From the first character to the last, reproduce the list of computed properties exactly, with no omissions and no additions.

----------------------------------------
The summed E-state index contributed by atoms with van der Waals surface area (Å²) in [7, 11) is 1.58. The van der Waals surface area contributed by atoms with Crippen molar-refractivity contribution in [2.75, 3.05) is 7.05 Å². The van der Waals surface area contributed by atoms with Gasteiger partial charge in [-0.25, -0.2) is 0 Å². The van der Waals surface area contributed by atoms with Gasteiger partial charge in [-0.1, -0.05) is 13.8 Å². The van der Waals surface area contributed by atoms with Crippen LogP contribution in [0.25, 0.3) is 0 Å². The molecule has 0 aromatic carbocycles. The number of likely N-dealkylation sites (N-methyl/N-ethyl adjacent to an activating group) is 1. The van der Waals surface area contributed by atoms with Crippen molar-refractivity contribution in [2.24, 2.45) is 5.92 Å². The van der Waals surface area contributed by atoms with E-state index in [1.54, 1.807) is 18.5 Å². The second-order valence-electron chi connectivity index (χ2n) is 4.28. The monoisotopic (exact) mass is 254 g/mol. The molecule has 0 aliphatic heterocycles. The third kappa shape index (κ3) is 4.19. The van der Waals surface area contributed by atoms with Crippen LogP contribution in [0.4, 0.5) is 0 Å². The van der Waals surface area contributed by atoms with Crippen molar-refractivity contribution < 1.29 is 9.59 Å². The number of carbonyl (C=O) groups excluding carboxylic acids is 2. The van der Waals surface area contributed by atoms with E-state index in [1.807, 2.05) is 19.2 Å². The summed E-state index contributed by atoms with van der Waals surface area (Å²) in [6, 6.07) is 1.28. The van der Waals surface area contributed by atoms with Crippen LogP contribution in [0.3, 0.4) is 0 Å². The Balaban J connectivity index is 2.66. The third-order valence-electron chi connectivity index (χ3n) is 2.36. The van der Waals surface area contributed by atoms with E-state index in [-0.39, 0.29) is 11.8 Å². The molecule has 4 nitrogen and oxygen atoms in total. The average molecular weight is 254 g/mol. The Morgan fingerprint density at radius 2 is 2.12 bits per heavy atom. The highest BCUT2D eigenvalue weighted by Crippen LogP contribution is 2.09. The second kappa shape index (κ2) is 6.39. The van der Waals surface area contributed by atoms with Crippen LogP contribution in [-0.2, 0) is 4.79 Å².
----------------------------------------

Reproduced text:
The summed E-state index contributed by atoms with van der Waals surface area (Å²) in [7, 11) is 1.58. The van der Waals surface area contributed by atoms with Crippen molar-refractivity contribution in [2.75, 3.05) is 7.05 Å². The van der Waals surface area contributed by atoms with Gasteiger partial charge in [-0.25, -0.2) is 0 Å². The van der Waals surface area contributed by atoms with Gasteiger partial charge in [-0.1, -0.05) is 13.8 Å². The van der Waals surface area contributed by atoms with Crippen LogP contribution in [0.25, 0.3) is 0 Å². The molecule has 0 aromatic carbocycles. The number of likely N-dealkylation sites (N-methyl/N-ethyl adjacent to an activating group) is 1. The van der Waals surface area contributed by atoms with Crippen molar-refractivity contribution in [2.24, 2.45) is 5.92 Å². The van der Waals surface area contributed by atoms with E-state index in [1.54, 1.807) is 18.5 Å². The second-order valence-electron chi connectivity index (χ2n) is 4.28. The monoisotopic (exact) mass is 254 g/mol. The molecule has 0 aliphatic heterocycles. The third kappa shape index (κ3) is 4.19. The van der Waals surface area contributed by atoms with Crippen LogP contribution in [0.4, 0.5) is 0 Å². The van der Waals surface area contributed by atoms with Crippen molar-refractivity contribution < 1.29 is 9.59 Å². The number of carbonyl (C=O) groups excluding carboxylic acids is 2. The van der Waals surface area contributed by atoms with E-state index in [1.807, 2.05) is 19.2 Å². The summed E-state index contributed by atoms with van der Waals surface area (Å²) in [6, 6.07) is 1.28. The van der Waals surface area contributed by atoms with Crippen LogP contribution in [0.3, 0.4) is 0 Å². The Balaban J connectivity index is 2.66. The third-order valence-electron chi connectivity index (χ3n) is 2.36. The van der Waals surface area contributed by atoms with E-state index in [-0.39, 0.29) is 11.8 Å². The molecule has 4 nitrogen and oxygen atoms in total. The average molecular weight is 254 g/mol. The Morgan fingerprint density at radius 2 is 2.12 bits per heavy atom. The highest BCUT2D eigenvalue weighted by Crippen LogP contribution is 2.09. The second kappa shape index (κ2) is 6.39. The van der Waals surface area contributed by atoms with Crippen LogP contribution in [-0.2, 0) is 4.79 Å².